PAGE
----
The Euro-Arab liaison office, aimed at facilitating dialogue between the European Commission and the Arab league, has been inaugurated in Floriana by Prime Minister Lawrence Gonzi, the EU's External Affairs Commissioner Benita Ferrero Waldner and the Arab League Secretary General Amr Moussa.

The office, which will have an initial injection of €500,000 from EU coffers, will be coordinated by officials from the European Commission, the Arab League and Malta.

Dr Gonzi said the office was bringing the European and Arab worlds closer to one another. The office would be generating activity in specific areas which were not just political but would deal with climate change, sea pollution, water problems, immigration and all aspects impacting on the normal everyday life of citizens.

This was a first but very important step recognising Malta's vocation and the country was committed to make it a success.

Mr Moussa described Malta as the embodiment of Mediterranean society and culture.

He said it was true that there was a clash of civilisations but this was caused by extremists who pointed their guns and acted as terrorists.

"But now we are entering a new era where we show readiness to work together. We have proof that by our performance we show everybody that there is value added work that will be beneficial to both groups of countries," he said.

Ms Ferrero Waldner said the setting up of the office was the realisation of a common political will to work on a common project.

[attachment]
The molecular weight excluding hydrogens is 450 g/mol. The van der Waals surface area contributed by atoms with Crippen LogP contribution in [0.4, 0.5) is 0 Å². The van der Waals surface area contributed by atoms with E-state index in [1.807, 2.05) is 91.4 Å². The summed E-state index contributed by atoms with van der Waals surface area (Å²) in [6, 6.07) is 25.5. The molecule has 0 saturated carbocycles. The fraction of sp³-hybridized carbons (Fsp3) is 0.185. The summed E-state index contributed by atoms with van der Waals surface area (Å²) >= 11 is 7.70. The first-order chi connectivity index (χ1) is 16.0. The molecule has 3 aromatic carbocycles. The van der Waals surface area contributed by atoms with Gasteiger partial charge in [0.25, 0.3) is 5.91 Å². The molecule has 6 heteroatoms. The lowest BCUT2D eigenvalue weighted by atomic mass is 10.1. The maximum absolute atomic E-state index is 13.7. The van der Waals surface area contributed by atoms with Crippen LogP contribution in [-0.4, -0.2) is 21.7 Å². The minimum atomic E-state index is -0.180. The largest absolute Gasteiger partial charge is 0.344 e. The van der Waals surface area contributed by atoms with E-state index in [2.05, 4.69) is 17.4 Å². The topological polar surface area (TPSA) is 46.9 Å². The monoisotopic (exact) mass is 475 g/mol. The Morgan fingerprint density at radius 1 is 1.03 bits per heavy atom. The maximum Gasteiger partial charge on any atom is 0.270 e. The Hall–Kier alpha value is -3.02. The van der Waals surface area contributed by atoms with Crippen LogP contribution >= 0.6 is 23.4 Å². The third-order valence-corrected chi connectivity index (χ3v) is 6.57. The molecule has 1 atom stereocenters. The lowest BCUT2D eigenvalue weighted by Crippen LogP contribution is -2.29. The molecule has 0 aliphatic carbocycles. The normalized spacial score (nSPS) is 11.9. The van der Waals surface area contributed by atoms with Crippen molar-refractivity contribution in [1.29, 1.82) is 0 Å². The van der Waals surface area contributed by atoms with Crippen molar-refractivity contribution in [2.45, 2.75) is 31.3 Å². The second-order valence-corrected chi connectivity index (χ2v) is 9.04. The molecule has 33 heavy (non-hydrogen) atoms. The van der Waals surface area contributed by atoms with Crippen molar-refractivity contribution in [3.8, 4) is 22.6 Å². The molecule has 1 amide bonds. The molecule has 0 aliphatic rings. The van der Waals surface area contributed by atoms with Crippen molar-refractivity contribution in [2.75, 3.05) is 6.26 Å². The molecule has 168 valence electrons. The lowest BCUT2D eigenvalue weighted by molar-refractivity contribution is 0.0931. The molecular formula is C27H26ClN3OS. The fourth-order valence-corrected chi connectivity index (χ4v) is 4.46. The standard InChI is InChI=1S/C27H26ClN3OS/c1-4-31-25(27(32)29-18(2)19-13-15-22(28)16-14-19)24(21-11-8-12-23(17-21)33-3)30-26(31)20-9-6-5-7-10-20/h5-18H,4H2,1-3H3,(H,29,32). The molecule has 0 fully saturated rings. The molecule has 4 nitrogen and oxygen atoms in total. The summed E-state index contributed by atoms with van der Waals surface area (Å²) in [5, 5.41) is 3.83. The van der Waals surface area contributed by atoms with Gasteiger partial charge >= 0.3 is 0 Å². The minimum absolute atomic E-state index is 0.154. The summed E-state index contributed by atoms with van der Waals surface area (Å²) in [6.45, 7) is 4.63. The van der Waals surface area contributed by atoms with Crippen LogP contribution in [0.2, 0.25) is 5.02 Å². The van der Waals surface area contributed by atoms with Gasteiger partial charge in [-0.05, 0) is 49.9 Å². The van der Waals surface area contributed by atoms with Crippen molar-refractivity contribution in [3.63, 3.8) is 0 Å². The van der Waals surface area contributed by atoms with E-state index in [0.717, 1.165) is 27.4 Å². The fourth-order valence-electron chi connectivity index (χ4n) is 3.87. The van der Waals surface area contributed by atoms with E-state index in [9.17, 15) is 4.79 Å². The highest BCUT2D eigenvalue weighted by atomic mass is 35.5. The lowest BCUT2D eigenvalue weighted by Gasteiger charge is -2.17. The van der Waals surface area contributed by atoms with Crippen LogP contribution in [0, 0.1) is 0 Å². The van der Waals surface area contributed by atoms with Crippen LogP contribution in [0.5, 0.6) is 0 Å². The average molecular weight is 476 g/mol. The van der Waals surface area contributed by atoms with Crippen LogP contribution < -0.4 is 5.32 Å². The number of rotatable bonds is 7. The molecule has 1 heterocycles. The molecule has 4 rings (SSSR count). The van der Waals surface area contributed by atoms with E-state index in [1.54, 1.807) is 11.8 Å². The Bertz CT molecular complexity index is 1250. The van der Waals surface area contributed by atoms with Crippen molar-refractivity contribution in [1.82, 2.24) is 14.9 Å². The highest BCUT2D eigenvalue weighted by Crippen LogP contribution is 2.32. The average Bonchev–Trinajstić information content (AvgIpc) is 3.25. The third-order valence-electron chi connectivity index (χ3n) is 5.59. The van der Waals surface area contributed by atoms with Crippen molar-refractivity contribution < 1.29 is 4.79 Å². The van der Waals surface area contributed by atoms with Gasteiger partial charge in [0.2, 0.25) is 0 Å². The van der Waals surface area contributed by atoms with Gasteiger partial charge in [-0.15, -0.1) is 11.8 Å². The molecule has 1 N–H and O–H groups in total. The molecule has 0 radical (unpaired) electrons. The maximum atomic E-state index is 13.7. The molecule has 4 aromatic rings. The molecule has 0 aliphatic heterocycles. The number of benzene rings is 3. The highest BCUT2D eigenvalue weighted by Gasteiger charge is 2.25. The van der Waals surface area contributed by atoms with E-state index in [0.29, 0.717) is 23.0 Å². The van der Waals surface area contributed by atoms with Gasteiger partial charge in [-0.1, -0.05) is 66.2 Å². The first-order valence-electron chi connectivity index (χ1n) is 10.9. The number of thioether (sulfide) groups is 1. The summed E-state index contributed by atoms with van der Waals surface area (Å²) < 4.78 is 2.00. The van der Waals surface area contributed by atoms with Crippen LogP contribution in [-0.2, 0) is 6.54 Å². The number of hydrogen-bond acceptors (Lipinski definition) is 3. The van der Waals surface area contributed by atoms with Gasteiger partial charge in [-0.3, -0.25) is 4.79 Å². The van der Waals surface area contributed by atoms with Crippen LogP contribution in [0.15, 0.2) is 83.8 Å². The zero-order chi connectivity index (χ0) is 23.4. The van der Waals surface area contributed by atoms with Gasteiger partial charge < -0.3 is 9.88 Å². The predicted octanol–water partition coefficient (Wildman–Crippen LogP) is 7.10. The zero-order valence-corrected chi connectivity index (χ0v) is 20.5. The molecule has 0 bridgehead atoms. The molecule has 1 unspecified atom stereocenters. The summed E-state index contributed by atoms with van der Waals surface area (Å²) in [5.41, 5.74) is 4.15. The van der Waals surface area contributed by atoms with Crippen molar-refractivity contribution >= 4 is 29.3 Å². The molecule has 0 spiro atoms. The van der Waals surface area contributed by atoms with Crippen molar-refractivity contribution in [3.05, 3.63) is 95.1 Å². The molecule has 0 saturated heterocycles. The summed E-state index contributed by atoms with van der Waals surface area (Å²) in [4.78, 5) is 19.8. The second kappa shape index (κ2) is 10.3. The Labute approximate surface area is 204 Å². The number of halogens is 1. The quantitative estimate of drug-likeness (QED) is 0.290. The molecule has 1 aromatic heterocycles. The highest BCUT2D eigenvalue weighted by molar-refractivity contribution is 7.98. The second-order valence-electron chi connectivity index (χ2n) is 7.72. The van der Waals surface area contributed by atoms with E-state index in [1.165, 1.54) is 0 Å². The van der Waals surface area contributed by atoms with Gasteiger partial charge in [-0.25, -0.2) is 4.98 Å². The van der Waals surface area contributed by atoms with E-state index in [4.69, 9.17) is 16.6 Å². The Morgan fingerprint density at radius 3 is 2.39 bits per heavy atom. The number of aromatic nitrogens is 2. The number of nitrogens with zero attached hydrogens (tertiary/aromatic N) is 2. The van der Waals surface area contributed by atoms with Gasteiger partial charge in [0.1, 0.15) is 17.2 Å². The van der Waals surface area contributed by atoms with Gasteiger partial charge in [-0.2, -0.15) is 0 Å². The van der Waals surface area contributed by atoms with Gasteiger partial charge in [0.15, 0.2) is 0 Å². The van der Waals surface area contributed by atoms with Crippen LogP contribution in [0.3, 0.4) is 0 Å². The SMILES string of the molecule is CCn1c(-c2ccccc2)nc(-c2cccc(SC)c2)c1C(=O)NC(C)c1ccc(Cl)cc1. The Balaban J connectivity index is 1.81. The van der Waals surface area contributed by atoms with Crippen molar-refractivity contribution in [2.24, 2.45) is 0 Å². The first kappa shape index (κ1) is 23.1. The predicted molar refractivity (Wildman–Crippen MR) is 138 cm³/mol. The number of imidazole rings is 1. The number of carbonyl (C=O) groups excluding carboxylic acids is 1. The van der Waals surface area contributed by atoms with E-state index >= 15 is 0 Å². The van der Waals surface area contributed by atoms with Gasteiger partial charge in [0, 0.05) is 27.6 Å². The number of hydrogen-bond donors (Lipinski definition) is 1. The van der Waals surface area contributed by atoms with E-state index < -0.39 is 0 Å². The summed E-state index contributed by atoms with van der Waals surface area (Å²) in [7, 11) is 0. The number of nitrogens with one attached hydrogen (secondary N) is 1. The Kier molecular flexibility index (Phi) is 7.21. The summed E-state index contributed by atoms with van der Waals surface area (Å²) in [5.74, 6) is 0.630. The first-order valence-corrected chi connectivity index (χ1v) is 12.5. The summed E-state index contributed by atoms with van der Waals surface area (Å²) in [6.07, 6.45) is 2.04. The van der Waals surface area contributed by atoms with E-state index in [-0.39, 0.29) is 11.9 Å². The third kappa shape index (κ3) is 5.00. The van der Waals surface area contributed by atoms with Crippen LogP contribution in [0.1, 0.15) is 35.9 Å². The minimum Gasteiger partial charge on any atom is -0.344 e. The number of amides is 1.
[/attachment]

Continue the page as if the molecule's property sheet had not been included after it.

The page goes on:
The European Commission had approved 70 milion euros for the setting up of the Union for the Mediterranean project. This office did not hamper this project but worked in tandem with it.

Hoping that the office will provide a new chapter in relations between the European Union and the league of Arab States, Foreign Minister Tonio Borg said that through the office, the European Commission was formalising its relations with the Arab world in a way that is had never done before.

For Malta, Dr Borg said, the office was a natural progression since its vocation had always been a firmly European but nonetheless Mediterranean one.

For years, he said, European perception of the Arab world ignored the potential for cooperation in several different spheres but if the premise of equal partners was accepted, one could look ahead to a future of increased cooperation.

“And equal partners we must be even on issues as difficult as the Middle East. “On this issue Malta has always been categorically clear – we favour a two-state solution where both sides are allowed to live in peace and security.

“Without allowing us to forget the daily tragedy in this area, where a peaceful solution is eluding us, let us not allow it to condition a more creative dialogue that can be achieved between the EU and the Arab world,” he said.

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